A Review of Maya Roads, One Woman’s Journey Among the People of the Rainforest
The tropical forest within the southern Mexican state of Chiapas and the Guatemalan northern state of Petén, what Mary Jo McConahay calls the “jungle cradle” of ancient civilization in her remarkable page-turning book, Maya Roads, One Woman’s Journey Among the People of the Rainforest, is today threatened with destruction by what can be called the modern barbarism of drug trafficking and deforestation. This is especially the case in the Petén, which covers one third of Guatemalan territory. Rich in human history and in natural resources that include the gorgeous fauna and flora of carbon dioxide-trapping forests, it has become a key route for narcotics passing from South America to the United States. Currently, the Petén is under a state of siege as a consequence of the massacre of 27 ranch workers this past May by narcotraficantes who are at war with the ranch’s owner. No book about this region could be as timely as this one.
McConahay recounts the history of this Mexican/Guatemalan rainforest through the prism of her own travels, which were set into motion before the Central American wars that she subsequently covered as part of a cohort of courageous journalists. Her journey, as well as her book, starts decades back in Mexico City’s National Museum of Anthropology, where dioramas of Lacandón men and women set her off to meet the real Lacandón. She goes south to Chiapas with the great esprit of those times: here is a young woman traveling alone, improvising as she moves along, hitchhiking, finding an odd traveling companion for a brief interlude, and hauling around packs of black Sobranies as gifts for the Lacandón who will host her. Full of curiosity, optimism and anticipation of wonders, she soon finds them, be these the flight of flamingos, the density of lush green forest or the clutch of dead birds Lacandón women wear in their hair. McCarthy soon thereafter leaves the rainforest to spend years reporting on the 1970s conflicts in the Middle East and those of the 1980s in Central America. But in the 1990s, tired of wars and dead bodies, she picks up the Maya roads again to “breathe jungle air” and to satisfy her curiosity about the ancient Maya. If only it were that simple.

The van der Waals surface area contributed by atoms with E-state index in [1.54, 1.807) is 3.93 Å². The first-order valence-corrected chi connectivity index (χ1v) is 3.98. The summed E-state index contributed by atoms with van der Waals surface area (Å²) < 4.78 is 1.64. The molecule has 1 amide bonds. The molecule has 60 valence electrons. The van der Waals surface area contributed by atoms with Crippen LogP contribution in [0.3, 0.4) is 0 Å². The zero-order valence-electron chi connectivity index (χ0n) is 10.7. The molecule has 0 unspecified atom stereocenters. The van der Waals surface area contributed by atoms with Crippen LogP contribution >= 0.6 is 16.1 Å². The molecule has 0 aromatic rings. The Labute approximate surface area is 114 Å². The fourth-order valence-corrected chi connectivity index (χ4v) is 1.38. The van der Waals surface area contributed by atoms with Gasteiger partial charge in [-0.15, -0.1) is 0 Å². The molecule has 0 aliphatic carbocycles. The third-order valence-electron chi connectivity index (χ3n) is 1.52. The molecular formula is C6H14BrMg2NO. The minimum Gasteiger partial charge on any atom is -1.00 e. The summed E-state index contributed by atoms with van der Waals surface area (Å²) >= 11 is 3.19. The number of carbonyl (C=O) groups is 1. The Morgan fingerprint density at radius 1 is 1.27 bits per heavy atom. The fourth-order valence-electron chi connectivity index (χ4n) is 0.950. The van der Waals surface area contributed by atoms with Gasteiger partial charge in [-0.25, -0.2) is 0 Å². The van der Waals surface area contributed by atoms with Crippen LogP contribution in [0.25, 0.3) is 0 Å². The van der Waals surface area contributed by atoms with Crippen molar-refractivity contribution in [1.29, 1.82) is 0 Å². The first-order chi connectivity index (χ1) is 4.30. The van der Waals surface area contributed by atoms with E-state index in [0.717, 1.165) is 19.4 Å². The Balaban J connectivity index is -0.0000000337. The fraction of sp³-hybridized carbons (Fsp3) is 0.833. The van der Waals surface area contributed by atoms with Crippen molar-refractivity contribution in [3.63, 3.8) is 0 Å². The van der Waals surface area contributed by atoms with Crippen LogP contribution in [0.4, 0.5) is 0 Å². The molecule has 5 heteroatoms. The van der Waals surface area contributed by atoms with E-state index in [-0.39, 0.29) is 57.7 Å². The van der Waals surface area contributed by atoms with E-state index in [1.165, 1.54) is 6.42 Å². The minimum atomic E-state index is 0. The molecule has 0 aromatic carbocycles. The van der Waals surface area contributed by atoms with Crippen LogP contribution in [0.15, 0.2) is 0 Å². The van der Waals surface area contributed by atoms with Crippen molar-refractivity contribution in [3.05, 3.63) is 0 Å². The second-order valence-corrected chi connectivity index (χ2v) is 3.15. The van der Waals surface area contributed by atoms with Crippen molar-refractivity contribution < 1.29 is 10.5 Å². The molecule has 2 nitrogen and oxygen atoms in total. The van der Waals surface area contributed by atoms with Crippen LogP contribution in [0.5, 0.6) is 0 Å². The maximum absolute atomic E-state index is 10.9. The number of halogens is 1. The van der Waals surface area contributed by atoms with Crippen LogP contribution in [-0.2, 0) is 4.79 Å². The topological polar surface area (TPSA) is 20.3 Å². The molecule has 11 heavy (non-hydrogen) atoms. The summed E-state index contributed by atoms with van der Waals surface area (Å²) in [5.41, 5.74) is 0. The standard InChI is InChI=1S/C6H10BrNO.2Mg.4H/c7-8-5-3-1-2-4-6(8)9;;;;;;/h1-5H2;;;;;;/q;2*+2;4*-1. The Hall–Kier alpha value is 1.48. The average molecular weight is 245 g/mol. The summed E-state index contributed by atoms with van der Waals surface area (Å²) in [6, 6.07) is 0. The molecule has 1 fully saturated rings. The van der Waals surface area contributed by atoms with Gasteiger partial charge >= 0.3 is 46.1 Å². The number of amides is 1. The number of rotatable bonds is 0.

Ruins and digs are central to Maya Roads. The first journey of her 1990s return is to the site of the Maya city of Dos Pilas, founded in 629 AD. McConahay portrays the colorful characters working to reassemble this long-gone city, to imagine its past and to decipher what they find, with a crew from National Geographic trailing behind on occasion. Accompanying the renowned U.S. archaeologist Arthur Demarest through slow excavations during which fragments of pots and other objects are carefully brought to the surface, she even follows him to the bottom of a long shaft where he, playing Jim Morrison on a portable stereo, gently picks out and puts together the bones of ruler Itzam K’awil. The unforgettable scene is made more so because all the while Demarest is deeply troubled about ancient Dos Pilas’ relationship to the delicate natural environment surrounding it and what the digging will reveal about the wars this city-state waged.